Technology links Arizona Buddhists with spiritual leader halfway across the world

Lama Tsewang Trinley sets up a video call at the Tergar Meditation Center in Phoenix so the faithful can connect with their Tibetan Buddhist teacher in India. (Photo by Fan Wang/Cronkite News)

People at the Tergar Meditation Center in Phoenix greet their spiritual teacher Yongey Mingyur Rinpoche in India on a video call after he returned from a four-year retreat. (Photo by Fan Wang/Cronkite News)

Lama Tsewang Trinley, originally from Tibet, now leads meditations and chantings at the Tergar Meditation Center in Phoenix. (Photo by Fan Wang/Cronkite News)

As dusk fell, on small house near South Mountain lit up with joy as 20 people gathered around an iPad screen. It’s home to the Tergar Buddhist Meditation Center and the faithful were greeting their spiritual teacher Yongey Mingyur Rinpoche, for the first time in four years.

“I’m so happy, because, you know, we’re always waiting for him to return,” says Lama Tsewang Trinley. He is one of two Tergar resident teachers sent to the U.S. by the spiritual leader.

Born in Nepal and educated in India, Mingyur Rinpoche holds the Kagyu and Nyingma lineages of Tibetan Buddhism, and also oversees the Tergar Meditation Community, a global network of 55 Buddhist meditation centers.

He just returned from a four-year retreat in the Himalayan mountains and is back in India, home to the majority of Tibetans in exile.

As soon as he heard of the news from other Tergar monks on WeChat, Lama Trinley organized a celebration at the center in Phoenix. Those who attended did not know they would get to talk to Mingyur Rinpoche until they saw him on the video call.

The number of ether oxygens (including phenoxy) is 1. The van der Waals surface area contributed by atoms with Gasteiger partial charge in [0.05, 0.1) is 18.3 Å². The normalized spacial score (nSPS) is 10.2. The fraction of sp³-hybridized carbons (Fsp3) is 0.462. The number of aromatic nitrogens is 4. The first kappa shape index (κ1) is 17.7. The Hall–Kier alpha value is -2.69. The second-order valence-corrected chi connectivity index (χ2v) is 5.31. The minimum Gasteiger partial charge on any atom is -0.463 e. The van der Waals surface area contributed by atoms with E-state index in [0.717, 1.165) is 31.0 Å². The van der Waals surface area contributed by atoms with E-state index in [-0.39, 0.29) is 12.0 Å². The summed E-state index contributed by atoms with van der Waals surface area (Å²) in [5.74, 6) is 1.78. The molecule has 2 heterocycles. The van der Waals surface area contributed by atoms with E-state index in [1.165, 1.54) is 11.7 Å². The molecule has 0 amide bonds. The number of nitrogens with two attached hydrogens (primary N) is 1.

“It was great. I mean, I think it was almost a little surreal,” says Justin Walker, who got into Buddhism in his teenage years and has personally known Mingyur Rinpoche since 2000.
People put their hands together, and said “Tashi Delek”, a Tibetan greeting. Some tried to hold back their tears.

“The feeling was hard to explain, it just flowed out naturally,” said Mary Guo, who’s been coming to the center since 2007.

While Mingyur Rinpoche was away in retreat, the center had a hard time because not as many attended events or group meditations.

“But Lama helped answer our questions regarding dharma practice. And if we have problems in life, we would go to him for help as well,” Guo says.

Originally from Tibet, Lama Trinley knew little English when he first landed in the Arizona desert in 2007. But now he leads meditations and chants at the center.

Lama Trinley has been in the United States for eight years and is now a U.S. citizen.
He remains devoted to his homeland. “No matter what citizenship is, I’m always Tibetan,” he says.

Lama Trinley will take a trip to India this month to meet with Mingyur Rinpoche and he will invite him to come visit the center in Arizona.